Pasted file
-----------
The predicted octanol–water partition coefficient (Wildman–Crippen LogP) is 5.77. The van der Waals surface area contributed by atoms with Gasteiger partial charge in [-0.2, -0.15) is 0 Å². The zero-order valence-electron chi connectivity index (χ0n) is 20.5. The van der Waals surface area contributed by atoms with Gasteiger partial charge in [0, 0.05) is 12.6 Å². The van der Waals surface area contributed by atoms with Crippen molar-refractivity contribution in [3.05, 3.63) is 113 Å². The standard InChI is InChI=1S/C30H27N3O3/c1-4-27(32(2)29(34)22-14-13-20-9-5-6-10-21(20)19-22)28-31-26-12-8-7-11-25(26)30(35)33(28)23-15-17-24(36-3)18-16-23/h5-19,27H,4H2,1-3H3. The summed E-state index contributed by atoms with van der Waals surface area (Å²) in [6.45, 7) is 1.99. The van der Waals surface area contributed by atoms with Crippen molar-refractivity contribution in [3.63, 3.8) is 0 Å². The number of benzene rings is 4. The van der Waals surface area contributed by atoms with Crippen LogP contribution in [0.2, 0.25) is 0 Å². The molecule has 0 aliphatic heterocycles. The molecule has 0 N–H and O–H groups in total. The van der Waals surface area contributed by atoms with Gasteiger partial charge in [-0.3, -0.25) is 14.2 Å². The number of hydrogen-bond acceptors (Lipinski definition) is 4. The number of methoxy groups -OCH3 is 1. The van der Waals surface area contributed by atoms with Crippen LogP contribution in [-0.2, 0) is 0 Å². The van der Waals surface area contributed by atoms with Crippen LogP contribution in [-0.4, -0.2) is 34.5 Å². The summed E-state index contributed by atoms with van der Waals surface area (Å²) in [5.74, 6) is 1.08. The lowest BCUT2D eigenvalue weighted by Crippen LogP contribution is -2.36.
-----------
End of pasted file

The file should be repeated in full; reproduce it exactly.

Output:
The predicted octanol–water partition coefficient (Wildman–Crippen LogP) is 5.77. The van der Waals surface area contributed by atoms with Gasteiger partial charge in [-0.2, -0.15) is 0 Å². The zero-order valence-electron chi connectivity index (χ0n) is 20.5. The van der Waals surface area contributed by atoms with Gasteiger partial charge in [0, 0.05) is 12.6 Å². The van der Waals surface area contributed by atoms with Crippen molar-refractivity contribution in [3.05, 3.63) is 113 Å². The standard InChI is InChI=1S/C30H27N3O3/c1-4-27(32(2)29(34)22-14-13-20-9-5-6-10-21(20)19-22)28-31-26-12-8-7-11-25(26)30(35)33(28)23-15-17-24(36-3)18-16-23/h5-19,27H,4H2,1-3H3. The summed E-state index contributed by atoms with van der Waals surface area (Å²) in [6.45, 7) is 1.99. The van der Waals surface area contributed by atoms with Crippen molar-refractivity contribution in [3.63, 3.8) is 0 Å². The number of benzene rings is 4. The van der Waals surface area contributed by atoms with Crippen LogP contribution in [0.2, 0.25) is 0 Å². The molecule has 0 aliphatic heterocycles. The molecule has 0 N–H and O–H groups in total. The van der Waals surface area contributed by atoms with Gasteiger partial charge in [-0.3, -0.25) is 14.2 Å². The number of hydrogen-bond acceptors (Lipinski definition) is 4. The number of methoxy groups -OCH3 is 1. The van der Waals surface area contributed by atoms with Crippen LogP contribution in [-0.2, 0) is 0 Å². The van der Waals surface area contributed by atoms with Crippen LogP contribution in [-0.4, -0.2) is 34.5 Å². The summed E-state index contributed by atoms with van der Waals surface area (Å²) in [5.74, 6) is 1.08. The lowest BCUT2D eigenvalue weighted by Crippen LogP contribution is -2.36.